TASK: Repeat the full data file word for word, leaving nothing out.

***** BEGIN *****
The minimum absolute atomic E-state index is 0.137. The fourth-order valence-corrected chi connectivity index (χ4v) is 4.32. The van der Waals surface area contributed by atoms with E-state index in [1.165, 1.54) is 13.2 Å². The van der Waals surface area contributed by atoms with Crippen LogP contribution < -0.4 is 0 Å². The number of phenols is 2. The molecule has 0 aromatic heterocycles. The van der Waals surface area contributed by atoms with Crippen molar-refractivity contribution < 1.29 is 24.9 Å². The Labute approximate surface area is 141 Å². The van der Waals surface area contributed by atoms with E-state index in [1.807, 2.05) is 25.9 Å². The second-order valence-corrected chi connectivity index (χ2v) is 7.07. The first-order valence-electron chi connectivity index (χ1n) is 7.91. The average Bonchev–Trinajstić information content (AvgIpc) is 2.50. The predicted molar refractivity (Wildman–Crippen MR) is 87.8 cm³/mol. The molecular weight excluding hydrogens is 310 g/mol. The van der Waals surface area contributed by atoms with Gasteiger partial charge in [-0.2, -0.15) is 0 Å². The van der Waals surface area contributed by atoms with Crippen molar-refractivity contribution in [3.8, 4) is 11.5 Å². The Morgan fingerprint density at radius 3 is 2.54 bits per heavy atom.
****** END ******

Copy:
The minimum absolute atomic E-state index is 0.137. The fourth-order valence-corrected chi connectivity index (χ4v) is 4.32. The van der Waals surface area contributed by atoms with E-state index in [1.165, 1.54) is 13.2 Å². The van der Waals surface area contributed by atoms with Crippen LogP contribution < -0.4 is 0 Å². The number of phenols is 2. The molecule has 0 aromatic heterocycles. The van der Waals surface area contributed by atoms with Crippen molar-refractivity contribution < 1.29 is 24.9 Å². The Labute approximate surface area is 141 Å². The van der Waals surface area contributed by atoms with E-state index in [1.807, 2.05) is 25.9 Å². The second-order valence-corrected chi connectivity index (χ2v) is 7.07. The first-order valence-electron chi connectivity index (χ1n) is 7.91. The average Bonchev–Trinajstić information content (AvgIpc) is 2.50. The predicted molar refractivity (Wildman–Crippen MR) is 87.8 cm³/mol. The molecular weight excluding hydrogens is 310 g/mol. The van der Waals surface area contributed by atoms with Gasteiger partial charge in [-0.2, -0.15) is 0 Å². The van der Waals surface area contributed by atoms with Crippen molar-refractivity contribution in [3.8, 4) is 11.5 Å². The Morgan fingerprint density at radius 3 is 2.54 bits per heavy atom.